I don't know, I don't know. I should probably read shed loads of political and economic theory, but the answers seem so obvious. A) Don't obliterate the planet in a climate crisis B) Stop allowing the wealth gap to expand and expand C) Make sure everyone's basic needs are met so that they may persue their own higher needs unimpeded. Do I really need to read two-hundred-and-fifty-years of archaic sounding and jargon filled text to confirm that these very obvious answers are in fact very obvious?

I'm not that lad's friend who took coke btw.
>> No. 27005 Anonymous
13th August 2020
Thursday 9:57 am
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>>27003

Whichever side of the political spectrum you fall on, it's hard to deny one thing, and that's that our (i.e the West in general) economies used to be much more robust and self-sufficient. Gradually, over years of progressively more radical neo-liberal stewardship, we've allowed the meat to be stripped from the bones, and we've been happy to do it because there's usually enough short term profit to be made that nobody is going to complain. It's like an old log cabin with an infestation of termites gnawing away inside the beams, eroding the structural integrity of the whole place while it still appears, on the surface, to be absolutely fine; but the slightest weight causes it to crumble into dust and the whole place collapses.

I might have been able to buy that lovely Marshall amp I got recently for £600 because it was made in Vietnam instead of Milton Keynes, so naturally I'm happy, and the business who sold me it is happy because their margin is higher too. It doesn't sound any different just because it's got Vietnamese wires soldering the bits together, even if some internet cork sniffers insist otherwise. All fine and dandy. But we, in the UK and the US at least, are reaching a point where we have very little left. We've outsourced everything, what little we haven't is owned by somebody else, and there's only so long we can get by on call centres and an over-inflated property market.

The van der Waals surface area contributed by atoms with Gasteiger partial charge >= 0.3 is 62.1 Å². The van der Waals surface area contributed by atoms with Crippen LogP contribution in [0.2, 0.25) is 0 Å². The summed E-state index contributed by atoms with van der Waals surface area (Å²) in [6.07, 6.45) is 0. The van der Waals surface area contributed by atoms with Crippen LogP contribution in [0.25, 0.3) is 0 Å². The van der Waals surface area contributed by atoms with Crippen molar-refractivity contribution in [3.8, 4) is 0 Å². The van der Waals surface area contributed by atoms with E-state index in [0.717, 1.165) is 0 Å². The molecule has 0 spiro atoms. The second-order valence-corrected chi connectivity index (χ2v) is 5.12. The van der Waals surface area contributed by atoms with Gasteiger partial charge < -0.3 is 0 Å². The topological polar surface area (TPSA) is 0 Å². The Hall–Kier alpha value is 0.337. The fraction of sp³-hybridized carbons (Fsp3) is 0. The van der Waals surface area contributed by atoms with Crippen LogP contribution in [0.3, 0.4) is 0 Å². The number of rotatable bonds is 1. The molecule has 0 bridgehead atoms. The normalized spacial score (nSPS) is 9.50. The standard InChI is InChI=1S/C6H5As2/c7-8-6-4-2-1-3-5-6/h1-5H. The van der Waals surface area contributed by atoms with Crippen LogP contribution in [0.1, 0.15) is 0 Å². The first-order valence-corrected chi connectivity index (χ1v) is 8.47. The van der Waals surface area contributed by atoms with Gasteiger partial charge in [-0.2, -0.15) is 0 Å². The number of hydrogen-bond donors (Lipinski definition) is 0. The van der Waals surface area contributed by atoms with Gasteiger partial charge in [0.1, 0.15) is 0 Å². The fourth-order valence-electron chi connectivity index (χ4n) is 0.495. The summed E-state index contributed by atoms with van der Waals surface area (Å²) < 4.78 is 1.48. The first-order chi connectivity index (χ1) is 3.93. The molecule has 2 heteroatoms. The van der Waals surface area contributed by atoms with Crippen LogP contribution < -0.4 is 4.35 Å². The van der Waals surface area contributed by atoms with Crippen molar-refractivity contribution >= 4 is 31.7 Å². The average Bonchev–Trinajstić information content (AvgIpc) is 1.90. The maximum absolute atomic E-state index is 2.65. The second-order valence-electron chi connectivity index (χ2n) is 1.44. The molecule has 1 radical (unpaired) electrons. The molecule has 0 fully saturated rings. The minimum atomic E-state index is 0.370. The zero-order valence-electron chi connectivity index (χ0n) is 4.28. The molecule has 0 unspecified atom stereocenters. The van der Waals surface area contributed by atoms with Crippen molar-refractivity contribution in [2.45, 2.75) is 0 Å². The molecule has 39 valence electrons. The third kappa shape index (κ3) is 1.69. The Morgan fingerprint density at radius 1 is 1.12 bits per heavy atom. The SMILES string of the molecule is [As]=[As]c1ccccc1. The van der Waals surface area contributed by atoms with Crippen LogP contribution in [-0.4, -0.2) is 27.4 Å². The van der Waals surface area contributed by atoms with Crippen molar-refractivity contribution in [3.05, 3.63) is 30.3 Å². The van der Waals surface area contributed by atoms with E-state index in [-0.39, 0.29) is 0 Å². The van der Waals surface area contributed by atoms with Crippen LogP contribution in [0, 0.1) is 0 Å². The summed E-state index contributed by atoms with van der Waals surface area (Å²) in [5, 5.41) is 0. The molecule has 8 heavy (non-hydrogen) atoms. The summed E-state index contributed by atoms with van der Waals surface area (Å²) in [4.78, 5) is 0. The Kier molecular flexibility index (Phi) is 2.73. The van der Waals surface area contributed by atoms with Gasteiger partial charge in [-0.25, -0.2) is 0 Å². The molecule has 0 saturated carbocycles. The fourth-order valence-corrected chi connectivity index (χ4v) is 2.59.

I was playing an old SimCity stoned recently and it hit me how profoundly that game nails neo-liberal economics. Anyone who's played SimCity knows it's easy to piss all your money away and end up in loads of debt, wondering why nothing is getting better when you're spending shitloads on schools and efficient public transport. What you actually have to do to manage a successful city, is purposely inflict austerity on your sims, and keep it up no matter how bad your approval ratings get. You have to keep your zones limited so that demand goes up, because that increases land values. You have to intentionally hold back on developing your city's economy, to make it a more attractive place to develop. You have to gentrify it.

Sage for rambling.
>> No. 27006 Anonymous
13th August 2020
Thursday 10:05 am
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>>27005

>You have to keep your zones limited so that demand goes up, because that increases land values. You have to intentionally hold back on developing your city's economy, to make it a more attractive place to develop. You have to gentrify it.

Sounds great.